Use me as an example: I’ll be on a run, feeling like I’m about to die (Running is very mental for me.) I’ll check my HRM and it says 160. It’s up there, I’m working hard, but not nearly death-inducing. Without it, I might have slowed to walk or caught a cab home, but I knew my brain was lying to me because I am physically capable of working a lot harder and do on a regular basis when it’s something I enjoy. And so, I continue to run, praying for death, but know its sweet release will never come because my heart is nowhere near my danger zone. And each time, it gets easier and easier to know what my heart rate is at any given moment based on what my body is telling me, instead of my lying, cardio-loathing brain. So, next time I’m on a run without my HRM, I can push through the mental block. The only way to do that is to know your body, really know it: what it feels like, what it looks like, and what it is saying to you while you are working out.

Heart rate monitors read how fast your heart is beating to pump oxygen to your exercising muscles. The harder you are working, the faster your heart beats because the more oxygen your body needs.

So what’s a good heart rate to shoot for? I get yelled at for using this equation (I don’t know if you’ve ever worked on the internet, but you get yelled at A LOT) but here is a GENERAL GUIDELINE to figure out your target heart rate. Obviously, everyone is going to be different and it will vary based on your individual height/weight/age, so pipe down, angry internet commentors.

220-your age= Maximum Heart Rate (MHR)

Target Heart Rate = 65%-85% of your MHR. Anything higher is potentially dangerous, anything less, you aren’t going to see maximum results for the time you’re putting in.

Wahoo Blue HR Monitor

The other good thing about heart rate monitors is that after you program your individual stats into it, it will give you a more accurate breakdown of your training intensity zones than the above equation. Also, if you use a cardio machine, many sync to the machine and display your heart rate on the machine’s display.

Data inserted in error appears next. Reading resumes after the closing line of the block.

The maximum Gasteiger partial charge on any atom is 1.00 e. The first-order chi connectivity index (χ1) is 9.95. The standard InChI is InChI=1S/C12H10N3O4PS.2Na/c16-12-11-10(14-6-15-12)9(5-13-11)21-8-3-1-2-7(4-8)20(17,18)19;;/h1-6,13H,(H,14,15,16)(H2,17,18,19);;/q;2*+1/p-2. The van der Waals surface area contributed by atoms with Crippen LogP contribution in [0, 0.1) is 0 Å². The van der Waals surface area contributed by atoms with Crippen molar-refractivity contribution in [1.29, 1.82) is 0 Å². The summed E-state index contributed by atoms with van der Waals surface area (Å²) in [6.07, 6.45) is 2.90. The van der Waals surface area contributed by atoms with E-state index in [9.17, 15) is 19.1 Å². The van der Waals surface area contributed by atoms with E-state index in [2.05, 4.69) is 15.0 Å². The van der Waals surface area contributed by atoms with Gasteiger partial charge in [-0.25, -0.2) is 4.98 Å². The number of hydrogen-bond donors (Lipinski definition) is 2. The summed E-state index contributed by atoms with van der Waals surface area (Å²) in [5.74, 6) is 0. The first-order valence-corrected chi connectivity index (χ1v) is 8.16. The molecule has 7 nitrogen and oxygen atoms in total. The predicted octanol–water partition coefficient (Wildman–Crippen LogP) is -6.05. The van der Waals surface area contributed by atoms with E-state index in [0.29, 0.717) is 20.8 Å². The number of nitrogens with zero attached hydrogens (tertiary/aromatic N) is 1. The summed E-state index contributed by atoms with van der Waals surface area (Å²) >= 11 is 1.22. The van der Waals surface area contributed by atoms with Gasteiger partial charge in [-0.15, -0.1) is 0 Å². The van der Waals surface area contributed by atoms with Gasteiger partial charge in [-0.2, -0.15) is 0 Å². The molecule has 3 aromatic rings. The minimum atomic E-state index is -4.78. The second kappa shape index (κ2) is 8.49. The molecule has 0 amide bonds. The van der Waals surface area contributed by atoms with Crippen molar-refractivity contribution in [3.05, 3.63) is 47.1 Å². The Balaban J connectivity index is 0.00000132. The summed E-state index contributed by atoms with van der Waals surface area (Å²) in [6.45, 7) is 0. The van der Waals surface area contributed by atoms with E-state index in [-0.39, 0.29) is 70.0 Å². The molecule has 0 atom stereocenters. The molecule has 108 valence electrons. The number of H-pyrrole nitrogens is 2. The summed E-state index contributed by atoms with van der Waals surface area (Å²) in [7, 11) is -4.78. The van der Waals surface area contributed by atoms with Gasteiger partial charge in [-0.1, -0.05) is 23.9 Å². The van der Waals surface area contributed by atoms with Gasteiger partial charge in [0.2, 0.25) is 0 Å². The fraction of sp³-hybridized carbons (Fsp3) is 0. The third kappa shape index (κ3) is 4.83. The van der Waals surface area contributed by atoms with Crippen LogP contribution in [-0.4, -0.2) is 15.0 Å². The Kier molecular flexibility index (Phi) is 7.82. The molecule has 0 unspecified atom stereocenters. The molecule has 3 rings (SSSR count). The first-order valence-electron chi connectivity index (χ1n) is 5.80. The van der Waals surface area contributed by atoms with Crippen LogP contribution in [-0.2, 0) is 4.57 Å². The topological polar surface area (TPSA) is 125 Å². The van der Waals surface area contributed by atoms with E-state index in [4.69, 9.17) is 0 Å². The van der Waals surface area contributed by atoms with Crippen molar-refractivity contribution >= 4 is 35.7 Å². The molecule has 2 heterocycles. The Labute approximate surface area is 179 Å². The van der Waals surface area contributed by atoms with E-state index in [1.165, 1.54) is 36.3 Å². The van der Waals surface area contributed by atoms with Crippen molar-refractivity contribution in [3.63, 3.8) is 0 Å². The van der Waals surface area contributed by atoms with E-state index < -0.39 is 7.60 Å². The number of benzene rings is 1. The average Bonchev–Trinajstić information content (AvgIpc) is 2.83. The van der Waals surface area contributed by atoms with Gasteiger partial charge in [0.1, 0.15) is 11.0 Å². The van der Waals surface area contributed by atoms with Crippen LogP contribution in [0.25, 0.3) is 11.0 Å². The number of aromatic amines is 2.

There are quite a few different types of heart rate monitors on the market. The most basic set up is a chest strap/wrist watch combo. I was sent a Polar FT80 to try out and I pretty much haven’t taken it off since. It has strength training capabilities, which is perfect for my anti-steady state cardio lifestyle. I keep my rest between sets to a bare minimum when lifting so my heart rate stays high enough that I also see cardiovascular benefits along with my strength gains. See? They also get you out of doing traditional boring cardio- another HRM bonus. If you just want the basics, the Polar FT4 is also an effective and most cost effective choice.

If you want to skip the chest strap, which can be a bit alarming on your bare skin first thing in the morning, you can use the MIO Alpha, which reads your heart rate directly from your wrist. Or, if it’s the watch portion you’d like to skip, try the Wahoo Blue HR which transmits to an app on your phone.

No matter which route you choose, be sure to go without any electronic devices every once in a while. It will keep you in tune with your body, and take the focus off numbers. Let your motivation, drive and energy levels dictate your workouts rather than a beeping ball and chain, because that’s when you push yourself further than you ever thought possible.